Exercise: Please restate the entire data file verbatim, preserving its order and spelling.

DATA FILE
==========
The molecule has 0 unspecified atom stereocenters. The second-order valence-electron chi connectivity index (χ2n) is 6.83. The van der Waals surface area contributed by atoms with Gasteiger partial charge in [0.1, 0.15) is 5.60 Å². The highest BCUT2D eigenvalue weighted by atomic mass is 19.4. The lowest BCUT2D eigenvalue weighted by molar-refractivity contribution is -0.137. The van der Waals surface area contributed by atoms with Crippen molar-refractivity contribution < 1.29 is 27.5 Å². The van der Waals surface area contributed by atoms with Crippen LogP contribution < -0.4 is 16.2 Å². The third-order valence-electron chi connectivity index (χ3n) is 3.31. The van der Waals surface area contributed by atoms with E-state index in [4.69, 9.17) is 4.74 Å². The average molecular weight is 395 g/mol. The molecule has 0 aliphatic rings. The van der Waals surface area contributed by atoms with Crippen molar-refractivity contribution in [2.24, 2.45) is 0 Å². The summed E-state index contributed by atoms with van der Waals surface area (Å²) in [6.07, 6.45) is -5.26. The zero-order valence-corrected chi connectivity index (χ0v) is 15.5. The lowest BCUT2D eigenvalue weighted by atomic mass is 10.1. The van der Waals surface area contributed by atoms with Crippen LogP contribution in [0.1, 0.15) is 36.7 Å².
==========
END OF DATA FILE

The molecule has 0 unspecified atom stereocenters. The second-order valence-electron chi connectivity index (χ2n) is 6.83. The van der Waals surface area contributed by atoms with Gasteiger partial charge in [0.1, 0.15) is 5.60 Å². The highest BCUT2D eigenvalue weighted by atomic mass is 19.4. The lowest BCUT2D eigenvalue weighted by molar-refractivity contribution is -0.137. The van der Waals surface area contributed by atoms with Crippen molar-refractivity contribution < 1.29 is 27.5 Å². The van der Waals surface area contributed by atoms with Crippen LogP contribution < -0.4 is 16.2 Å². The third-order valence-electron chi connectivity index (χ3n) is 3.31. The van der Waals surface area contributed by atoms with E-state index in [4.69, 9.17) is 4.74 Å². The average molecular weight is 395 g/mol. The molecule has 0 aliphatic rings. The van der Waals surface area contributed by atoms with Crippen molar-refractivity contribution in [2.24, 2.45) is 0 Å². The summed E-state index contributed by atoms with van der Waals surface area (Å²) in [6.07, 6.45) is -5.26. The zero-order valence-corrected chi connectivity index (χ0v) is 15.5. The lowest BCUT2D eigenvalue weighted by atomic mass is 10.1. The van der Waals surface area contributed by atoms with Crippen LogP contribution in [0.1, 0.15) is 36.7 Å².